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9 queer political figures creating a more perfect union this election year

2020 is shaping up to be the mother of all election years, and not just because there is a political awakening happening all across the nation. The sheer number of LGBTQ candidates running for office at all levels of government is unprecedented in American history.

With literally hundreds of queer candidates on ballots and even more working behind the scenes, it would be impossible to include them all in our Pride 50 roundup. So we’ve done our best to select a mix of people to highlight, knowing full well that there are many, many others who are just as deserving and worthy of honor this pride season.

Regardless of what happens in November, these politicos are taking up the challenge to run for office, raise funds, and to organize and strategize behind the scenes, all helping to pave the way for the future of equality.

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1. Lori Lightfoot

Lori Lightfoot made history in 2019 when she became Chicago’s first Black female mayor and first lesbian mayor. Since taking office, she’s been a powerful voice for the disenfranchised, standing up to everyone from homophobic police officers to ignorant city council members to Donald Trump himself.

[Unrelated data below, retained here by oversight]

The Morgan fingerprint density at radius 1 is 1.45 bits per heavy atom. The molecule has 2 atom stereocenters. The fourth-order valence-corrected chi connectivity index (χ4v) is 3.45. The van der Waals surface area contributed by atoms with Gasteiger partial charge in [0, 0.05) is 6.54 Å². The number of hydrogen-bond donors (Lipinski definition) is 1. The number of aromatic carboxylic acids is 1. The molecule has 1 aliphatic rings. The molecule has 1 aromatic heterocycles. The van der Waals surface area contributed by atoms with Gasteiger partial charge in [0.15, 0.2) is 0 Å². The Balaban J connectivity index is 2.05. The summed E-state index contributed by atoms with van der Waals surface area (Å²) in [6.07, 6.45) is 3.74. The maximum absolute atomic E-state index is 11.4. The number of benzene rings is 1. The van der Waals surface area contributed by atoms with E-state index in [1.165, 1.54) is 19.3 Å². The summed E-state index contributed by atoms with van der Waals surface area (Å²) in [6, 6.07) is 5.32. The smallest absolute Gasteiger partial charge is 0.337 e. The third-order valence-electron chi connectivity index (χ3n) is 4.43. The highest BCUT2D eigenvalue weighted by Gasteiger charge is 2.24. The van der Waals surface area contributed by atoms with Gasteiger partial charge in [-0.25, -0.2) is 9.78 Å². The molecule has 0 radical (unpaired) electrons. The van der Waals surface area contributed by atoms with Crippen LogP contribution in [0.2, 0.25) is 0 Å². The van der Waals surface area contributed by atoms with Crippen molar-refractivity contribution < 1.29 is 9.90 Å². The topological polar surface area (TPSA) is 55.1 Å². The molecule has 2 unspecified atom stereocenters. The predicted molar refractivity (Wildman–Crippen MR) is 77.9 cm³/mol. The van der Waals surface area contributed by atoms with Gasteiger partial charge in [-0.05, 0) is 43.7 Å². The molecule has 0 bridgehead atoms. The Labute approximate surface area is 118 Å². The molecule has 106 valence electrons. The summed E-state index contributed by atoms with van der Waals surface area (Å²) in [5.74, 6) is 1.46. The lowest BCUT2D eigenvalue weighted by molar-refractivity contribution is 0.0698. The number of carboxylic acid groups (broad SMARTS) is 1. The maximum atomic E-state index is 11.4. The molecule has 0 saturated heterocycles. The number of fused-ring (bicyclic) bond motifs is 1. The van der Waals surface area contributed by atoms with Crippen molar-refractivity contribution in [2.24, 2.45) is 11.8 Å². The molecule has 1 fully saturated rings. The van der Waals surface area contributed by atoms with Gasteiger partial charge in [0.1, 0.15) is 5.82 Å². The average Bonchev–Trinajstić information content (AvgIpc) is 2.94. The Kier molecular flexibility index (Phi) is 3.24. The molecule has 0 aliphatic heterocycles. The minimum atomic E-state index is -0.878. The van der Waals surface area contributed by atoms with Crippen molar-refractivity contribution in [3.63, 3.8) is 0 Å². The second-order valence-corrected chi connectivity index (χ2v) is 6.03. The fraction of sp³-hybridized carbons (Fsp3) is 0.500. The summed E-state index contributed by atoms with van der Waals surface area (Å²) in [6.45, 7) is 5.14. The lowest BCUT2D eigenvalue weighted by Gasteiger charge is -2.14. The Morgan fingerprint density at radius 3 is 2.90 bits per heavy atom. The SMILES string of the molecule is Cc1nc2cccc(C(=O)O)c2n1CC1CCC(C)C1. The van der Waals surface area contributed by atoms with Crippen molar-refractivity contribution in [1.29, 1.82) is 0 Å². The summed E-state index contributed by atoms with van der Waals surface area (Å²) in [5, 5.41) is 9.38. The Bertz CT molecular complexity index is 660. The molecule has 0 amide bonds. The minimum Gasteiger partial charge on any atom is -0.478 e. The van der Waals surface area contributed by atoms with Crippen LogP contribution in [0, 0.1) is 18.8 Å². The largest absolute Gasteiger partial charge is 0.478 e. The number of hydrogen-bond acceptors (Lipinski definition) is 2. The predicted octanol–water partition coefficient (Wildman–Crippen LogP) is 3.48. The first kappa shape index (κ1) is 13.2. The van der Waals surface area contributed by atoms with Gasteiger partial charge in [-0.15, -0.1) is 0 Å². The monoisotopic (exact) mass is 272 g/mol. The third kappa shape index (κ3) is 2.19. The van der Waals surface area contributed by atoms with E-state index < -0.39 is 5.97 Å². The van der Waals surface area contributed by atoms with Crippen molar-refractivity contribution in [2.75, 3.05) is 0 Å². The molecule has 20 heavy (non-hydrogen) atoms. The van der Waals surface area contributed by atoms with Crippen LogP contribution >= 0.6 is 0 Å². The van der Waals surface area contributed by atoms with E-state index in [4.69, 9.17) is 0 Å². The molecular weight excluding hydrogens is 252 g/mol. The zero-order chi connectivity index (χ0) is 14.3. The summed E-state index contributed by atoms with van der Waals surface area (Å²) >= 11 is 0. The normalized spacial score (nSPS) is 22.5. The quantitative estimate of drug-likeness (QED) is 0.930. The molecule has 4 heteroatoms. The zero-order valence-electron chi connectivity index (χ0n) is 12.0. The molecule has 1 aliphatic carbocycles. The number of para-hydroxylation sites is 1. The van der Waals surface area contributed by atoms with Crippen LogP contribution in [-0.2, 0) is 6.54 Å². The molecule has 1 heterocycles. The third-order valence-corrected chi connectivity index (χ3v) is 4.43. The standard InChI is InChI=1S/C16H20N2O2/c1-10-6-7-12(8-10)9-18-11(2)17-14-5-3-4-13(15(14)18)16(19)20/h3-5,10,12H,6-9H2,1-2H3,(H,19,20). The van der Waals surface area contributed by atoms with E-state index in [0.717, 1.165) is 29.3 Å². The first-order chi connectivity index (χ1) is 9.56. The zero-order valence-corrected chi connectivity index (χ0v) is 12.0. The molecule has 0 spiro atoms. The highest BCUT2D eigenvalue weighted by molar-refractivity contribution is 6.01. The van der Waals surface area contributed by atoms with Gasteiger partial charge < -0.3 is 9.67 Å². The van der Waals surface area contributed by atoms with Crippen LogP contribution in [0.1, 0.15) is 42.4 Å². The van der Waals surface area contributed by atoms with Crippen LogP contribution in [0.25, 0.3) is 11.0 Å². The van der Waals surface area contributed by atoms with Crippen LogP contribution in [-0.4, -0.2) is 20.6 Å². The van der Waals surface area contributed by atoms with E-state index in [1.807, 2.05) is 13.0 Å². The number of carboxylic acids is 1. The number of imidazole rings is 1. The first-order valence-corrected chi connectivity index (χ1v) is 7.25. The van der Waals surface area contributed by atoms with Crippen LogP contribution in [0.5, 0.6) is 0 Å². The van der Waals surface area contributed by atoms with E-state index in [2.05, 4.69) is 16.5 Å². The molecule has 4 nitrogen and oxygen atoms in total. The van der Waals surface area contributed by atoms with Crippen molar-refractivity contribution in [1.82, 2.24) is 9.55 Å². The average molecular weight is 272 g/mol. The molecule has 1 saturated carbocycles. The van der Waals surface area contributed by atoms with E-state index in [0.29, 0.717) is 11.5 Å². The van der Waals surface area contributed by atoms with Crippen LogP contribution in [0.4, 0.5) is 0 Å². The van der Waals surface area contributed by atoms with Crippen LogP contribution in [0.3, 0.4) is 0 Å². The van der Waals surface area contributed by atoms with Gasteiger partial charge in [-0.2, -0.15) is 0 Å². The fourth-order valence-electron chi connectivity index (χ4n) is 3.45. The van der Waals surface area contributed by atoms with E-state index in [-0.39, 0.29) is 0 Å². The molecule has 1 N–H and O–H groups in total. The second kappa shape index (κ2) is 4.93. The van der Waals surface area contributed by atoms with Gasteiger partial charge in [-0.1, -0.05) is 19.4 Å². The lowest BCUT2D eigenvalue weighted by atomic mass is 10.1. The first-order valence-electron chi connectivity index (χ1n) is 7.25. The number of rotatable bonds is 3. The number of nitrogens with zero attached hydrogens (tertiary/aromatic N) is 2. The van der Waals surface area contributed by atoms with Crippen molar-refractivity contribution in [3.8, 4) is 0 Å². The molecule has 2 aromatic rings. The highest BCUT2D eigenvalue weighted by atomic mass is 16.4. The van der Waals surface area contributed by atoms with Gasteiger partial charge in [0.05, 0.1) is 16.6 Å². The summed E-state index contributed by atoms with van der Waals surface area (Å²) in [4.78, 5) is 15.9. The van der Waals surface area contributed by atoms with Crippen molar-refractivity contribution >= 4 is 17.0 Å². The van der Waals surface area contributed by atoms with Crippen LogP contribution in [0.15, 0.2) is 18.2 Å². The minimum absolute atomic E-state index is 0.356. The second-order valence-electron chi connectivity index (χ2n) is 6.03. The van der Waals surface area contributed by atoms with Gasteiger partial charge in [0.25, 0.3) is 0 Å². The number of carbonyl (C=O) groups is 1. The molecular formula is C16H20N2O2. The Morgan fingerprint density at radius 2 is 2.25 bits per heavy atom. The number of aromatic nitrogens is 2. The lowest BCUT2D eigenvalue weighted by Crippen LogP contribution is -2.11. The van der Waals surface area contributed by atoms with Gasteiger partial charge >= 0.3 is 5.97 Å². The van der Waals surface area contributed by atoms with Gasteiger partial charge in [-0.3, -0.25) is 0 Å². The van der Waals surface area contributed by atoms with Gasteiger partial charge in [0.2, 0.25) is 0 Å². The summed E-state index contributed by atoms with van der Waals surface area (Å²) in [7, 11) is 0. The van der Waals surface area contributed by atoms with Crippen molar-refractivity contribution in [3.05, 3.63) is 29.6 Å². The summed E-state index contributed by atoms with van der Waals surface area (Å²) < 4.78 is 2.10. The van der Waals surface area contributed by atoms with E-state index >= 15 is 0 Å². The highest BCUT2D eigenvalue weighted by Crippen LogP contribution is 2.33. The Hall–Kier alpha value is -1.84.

Lightfoot began her career in city government in 2002 when she was appointed chief administrator of the Chicago Police Department Office of Professional Standards, a police oversight committee.

In 2010 she was named president of the Chicago Police Board, where she made recommendations about disciplinary action in police misconduct cases. A year later, she was named chair of a special Police Accountability Task Force, where she criticized the police union’s “code of silence” and advocated for police reform. And this, remember, was a decade before police violence became a dominant issue in American politics.

In May 2018, Lightfoot announced a long-shot candidacy for Mayor of Chicago, her first-ever run for public office. After a dramatic campaign that included a runoff election, she won more than 73% of the vote and all 50 wards of the city.

In recent weeks, Lightfoot has emerged as one of the loudest national voices speaking out against systemic racism and calling for police reform in the wake of George Floyd‘s murder and the protests around the country.

Speaking at a City Council meeting earlier this year, Lightfoot announced:

When I was coming out in my 20s, similarly I was worried about how I would be perceived, and I let people say terrible things about gays and lesbians in my presence and I was silent. I will be silent no more on any issue. When people say and do things that are offensive and racist, I feel I have an obligation to speak, and so I am.

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